Burning herbs— also known as smudging — is an ancient spiritual practice. It is a way to energetically cleanse a space, yourself, or an object to invite positive energy.
Smoke offerings are found in Buddhism, Indigenous practices in the U.S., and many other spiritual religions. As the smoke rises, our wishes and intentions ascend into the universe.
Reasons Why You Should Try Smudging
Smudging has long been used to connect to the spiritual realm or enhance intuition. It may also serve to rid yourself — or your space — of negativity such as past traumas, bad experiences, or negative energies from others. This may help you set a positive environment for meditation or another ritual. It can be useful to smudge an item like new purchases, gifts, or secondhand items.
How To Prepare For a Smudge
When choosing the type of herb you’ll burn, some common plants used to create a smudge stick are sage, cedar, sweet grass, and lavender. My personal favorite is palo santo, a tree bark from South America.
Before burning your chosen herb, set an intention if smudging for spiritual, energetic, and negativity clearing reasons. Open up all the windows to allow smoke to escape.
- Light the end of your herb with a match. But do not allow it to catch fire for too long. The idea is that the leaves should smolder slowly, releasing smoke.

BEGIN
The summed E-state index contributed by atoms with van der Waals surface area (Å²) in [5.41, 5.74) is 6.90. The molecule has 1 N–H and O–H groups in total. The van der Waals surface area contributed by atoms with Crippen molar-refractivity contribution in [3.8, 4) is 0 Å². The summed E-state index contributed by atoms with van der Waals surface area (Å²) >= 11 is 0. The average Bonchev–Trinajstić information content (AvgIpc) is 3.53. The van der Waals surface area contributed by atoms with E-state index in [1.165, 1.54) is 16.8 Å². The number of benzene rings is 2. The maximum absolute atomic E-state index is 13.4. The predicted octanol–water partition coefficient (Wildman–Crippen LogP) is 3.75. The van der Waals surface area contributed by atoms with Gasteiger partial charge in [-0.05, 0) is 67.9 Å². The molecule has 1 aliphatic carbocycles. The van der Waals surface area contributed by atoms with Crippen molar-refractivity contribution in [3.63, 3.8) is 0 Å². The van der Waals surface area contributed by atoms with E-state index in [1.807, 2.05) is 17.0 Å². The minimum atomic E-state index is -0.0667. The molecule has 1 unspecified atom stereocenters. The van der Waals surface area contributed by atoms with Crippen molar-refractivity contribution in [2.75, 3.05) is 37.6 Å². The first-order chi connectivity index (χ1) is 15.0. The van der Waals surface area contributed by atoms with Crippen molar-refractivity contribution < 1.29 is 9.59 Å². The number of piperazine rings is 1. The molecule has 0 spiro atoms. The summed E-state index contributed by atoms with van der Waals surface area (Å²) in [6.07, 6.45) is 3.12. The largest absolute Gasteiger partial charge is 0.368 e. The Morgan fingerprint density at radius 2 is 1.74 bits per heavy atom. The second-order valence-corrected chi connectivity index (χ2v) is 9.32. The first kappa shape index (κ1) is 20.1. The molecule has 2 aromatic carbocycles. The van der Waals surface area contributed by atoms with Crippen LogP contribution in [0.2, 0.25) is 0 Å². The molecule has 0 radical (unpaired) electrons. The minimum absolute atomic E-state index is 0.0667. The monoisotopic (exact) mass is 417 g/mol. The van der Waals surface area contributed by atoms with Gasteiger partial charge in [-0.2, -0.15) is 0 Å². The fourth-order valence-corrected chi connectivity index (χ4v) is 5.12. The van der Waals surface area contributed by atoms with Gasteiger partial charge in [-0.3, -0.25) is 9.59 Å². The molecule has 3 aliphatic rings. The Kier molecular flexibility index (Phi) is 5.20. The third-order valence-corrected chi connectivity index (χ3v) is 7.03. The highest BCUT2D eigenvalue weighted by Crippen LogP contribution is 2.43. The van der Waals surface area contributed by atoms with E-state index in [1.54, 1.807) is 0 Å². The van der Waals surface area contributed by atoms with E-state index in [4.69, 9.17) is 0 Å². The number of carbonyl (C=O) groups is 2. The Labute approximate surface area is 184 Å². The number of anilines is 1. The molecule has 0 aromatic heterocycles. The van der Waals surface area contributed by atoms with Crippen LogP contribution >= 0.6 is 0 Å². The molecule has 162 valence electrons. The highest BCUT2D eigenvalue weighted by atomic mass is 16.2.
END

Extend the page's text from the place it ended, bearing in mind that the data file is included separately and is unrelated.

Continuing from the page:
- With a feather or fan, direct this smoke around your body and space with one hand while holding the herb bundle in the other.
- Allow the ash to collect in a ceramic bowl or shell.
- Once finished, put out the embers by dabbing the end on the bowl/shell.
- When it’s completely put out, store it in a safe, dry place out of the sun.
Start at the front door of the home Then, move around the home while speaking words of life such as “I’m blessed and a blessing, my home is full of love and peace, my life is abundant, etc.” Move mindfully and with care allowing the smoke to drift into hidden spaces, like inside closets, basements and dark corners. After you’ve smudged the entire space, end the ceremony where you began at the front door.